Abdominal aortic aneurysm repair in octogenarians is associated with higher mortality compared with nonoctogenarians


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Abstract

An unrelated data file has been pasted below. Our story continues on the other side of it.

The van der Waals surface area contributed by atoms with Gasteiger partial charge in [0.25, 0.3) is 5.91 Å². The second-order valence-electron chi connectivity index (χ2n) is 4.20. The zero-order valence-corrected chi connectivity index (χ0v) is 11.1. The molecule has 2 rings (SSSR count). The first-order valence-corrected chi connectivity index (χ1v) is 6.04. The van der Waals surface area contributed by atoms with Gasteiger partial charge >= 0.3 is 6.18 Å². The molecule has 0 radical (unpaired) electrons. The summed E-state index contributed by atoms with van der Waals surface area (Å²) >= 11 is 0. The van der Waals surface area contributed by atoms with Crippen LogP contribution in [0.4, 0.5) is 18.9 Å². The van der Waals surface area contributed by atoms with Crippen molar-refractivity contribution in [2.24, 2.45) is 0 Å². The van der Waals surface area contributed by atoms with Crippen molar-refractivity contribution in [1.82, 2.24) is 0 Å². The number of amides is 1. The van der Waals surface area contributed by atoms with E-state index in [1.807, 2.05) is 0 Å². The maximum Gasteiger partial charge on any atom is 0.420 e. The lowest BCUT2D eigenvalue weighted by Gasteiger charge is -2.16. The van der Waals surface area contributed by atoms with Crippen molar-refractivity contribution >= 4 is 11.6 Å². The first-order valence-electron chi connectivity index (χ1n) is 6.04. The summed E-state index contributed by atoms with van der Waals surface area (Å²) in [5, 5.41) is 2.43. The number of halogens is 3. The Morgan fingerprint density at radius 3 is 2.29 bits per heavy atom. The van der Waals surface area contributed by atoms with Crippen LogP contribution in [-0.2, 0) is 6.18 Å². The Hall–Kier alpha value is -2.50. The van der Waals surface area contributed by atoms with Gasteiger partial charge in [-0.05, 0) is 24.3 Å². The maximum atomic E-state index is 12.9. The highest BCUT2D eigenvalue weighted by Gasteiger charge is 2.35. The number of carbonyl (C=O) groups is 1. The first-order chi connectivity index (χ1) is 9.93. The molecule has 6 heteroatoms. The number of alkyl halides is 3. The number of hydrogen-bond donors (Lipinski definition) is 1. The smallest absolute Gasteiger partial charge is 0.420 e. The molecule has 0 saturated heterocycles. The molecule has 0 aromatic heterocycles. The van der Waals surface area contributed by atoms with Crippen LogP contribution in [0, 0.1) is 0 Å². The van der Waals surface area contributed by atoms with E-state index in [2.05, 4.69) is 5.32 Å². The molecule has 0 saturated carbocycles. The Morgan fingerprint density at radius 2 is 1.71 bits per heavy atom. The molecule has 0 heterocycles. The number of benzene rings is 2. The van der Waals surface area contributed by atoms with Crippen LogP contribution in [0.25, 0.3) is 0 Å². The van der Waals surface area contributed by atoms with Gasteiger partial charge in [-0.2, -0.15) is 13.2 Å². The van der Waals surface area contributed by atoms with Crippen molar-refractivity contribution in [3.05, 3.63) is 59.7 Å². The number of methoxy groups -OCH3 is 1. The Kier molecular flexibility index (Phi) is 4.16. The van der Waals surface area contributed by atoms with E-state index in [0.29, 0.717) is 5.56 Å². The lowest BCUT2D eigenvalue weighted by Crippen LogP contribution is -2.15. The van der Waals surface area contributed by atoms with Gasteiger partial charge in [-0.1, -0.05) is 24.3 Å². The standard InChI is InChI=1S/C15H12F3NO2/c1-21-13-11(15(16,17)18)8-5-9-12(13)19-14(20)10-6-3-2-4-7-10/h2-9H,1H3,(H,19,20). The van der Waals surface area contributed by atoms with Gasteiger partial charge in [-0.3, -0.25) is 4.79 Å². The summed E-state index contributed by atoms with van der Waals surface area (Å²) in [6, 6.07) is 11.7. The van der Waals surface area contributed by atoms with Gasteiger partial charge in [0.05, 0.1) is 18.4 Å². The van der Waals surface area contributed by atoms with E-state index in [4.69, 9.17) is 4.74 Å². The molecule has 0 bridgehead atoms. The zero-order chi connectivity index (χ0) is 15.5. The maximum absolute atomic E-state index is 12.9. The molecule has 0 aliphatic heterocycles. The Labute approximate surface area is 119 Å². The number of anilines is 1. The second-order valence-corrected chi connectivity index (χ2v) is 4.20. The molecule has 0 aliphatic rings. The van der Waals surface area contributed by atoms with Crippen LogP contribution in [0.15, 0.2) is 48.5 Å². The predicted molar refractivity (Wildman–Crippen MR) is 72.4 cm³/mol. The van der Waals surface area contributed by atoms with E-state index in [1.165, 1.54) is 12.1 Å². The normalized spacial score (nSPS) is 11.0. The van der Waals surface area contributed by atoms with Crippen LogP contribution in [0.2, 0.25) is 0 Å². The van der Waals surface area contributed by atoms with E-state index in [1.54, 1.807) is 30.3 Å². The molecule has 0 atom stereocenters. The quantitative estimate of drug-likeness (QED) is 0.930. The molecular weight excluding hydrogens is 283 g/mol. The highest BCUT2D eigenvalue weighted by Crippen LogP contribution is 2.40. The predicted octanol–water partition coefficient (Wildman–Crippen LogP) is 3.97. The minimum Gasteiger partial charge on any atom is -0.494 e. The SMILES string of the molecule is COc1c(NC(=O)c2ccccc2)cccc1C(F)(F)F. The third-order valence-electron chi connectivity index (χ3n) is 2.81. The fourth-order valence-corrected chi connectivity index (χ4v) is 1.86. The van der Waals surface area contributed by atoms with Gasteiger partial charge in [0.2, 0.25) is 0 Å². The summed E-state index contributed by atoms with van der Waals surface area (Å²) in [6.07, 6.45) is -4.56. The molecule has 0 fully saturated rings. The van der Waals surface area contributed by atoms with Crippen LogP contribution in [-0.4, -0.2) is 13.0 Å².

Objective:Age is a well-known independent risk factor for death after abdominal aortic aneurysm (AAA) repair. However, there is significant debate about the utility of AAA repair in older patients. In this study, mortality outcomes after endovascular AAA repair (EVAR) and open AAA repair (OAR) in octogenarians (aged ≥80 years) were compared with younger patients (aged <80 years).Methods:All patients recorded in the Vascular Quality Initiative database (2002-2012) who underwent infrarenal AAA repair were included. Univariable and multivariable statistics were used to compare perioperative (30-day) and 1-year mortality outcomes between octogenarians vs nonoctogenarians for OAR and EVAR.Results:During the study period, 21,874 patients underwent AAA repair (OAR, 5765; EVAR, 16,109), including 4839 octogenarians (OAR, 765; EVAR, 4074) and 17,035 nonoctogenarians (OAR, 5000; EVAR, 12,035). Octogenarians (mean age, 83.0 ± 0.1 years) were less frequently male (66% vs 75%) and had a higher prevalence of congestive heart failure (9.9% vs 7.1%), chronic renal insufficiency (12.2% vs 7.5%), and a history of aortic surgery (14.3% vs 7.7%) compared with nonoctogenarians (P< .01 for all). Intraoperative use of blood transfusions and vasopressors was more common in octogenarians for OAR (blood: 3.3 ± 4.4 vs 1.8 ± 3.7 units; vasopressors: 45.2% vs 32.8%) and EVAR (blood: 0.43 ± 1.7 vs 0.31 ± 1.6 units; vasopressors: 7.6% vs 5.7%;P< .01 for all). Contrast dye volumes used during EVAR were similar in octogenarians and nonoctogenarians (108 ± 71 vs 107 ± 68 mL;P= .18). Perioperative mortality after OAR was 20.1% in octogenarians compared with 7.1% in nonoctogenarians (P< .01). Perioperative mortality after EVAR was 3.8% in the octogenarians compared with 1.6% in nonoctogenarians (P< .01). One-year mortality among octogenarians vs nonoctogenarians was 26% vs 9.7% for OAR and 8.9% vs 4.3% for EVAR (log-rank test,P< .01 for both). Multivariable analysis controlling for baseline and intraoperative differences between groups demonstrated that age ≥80 years increased the risk of 30-day and 1-year mortality after AAA repair by 223% and 187%, respectively (P< .01 for both).Conclusions:AAA repair should be approached with extreme caution in octogenarians. Perioperative and 1-year mortality rates after OAR are particularly high in the older population, suggesting that the appropriate aneurysm size threshold for OAR might be larger due to the greater operative risk in octogenarian patients.

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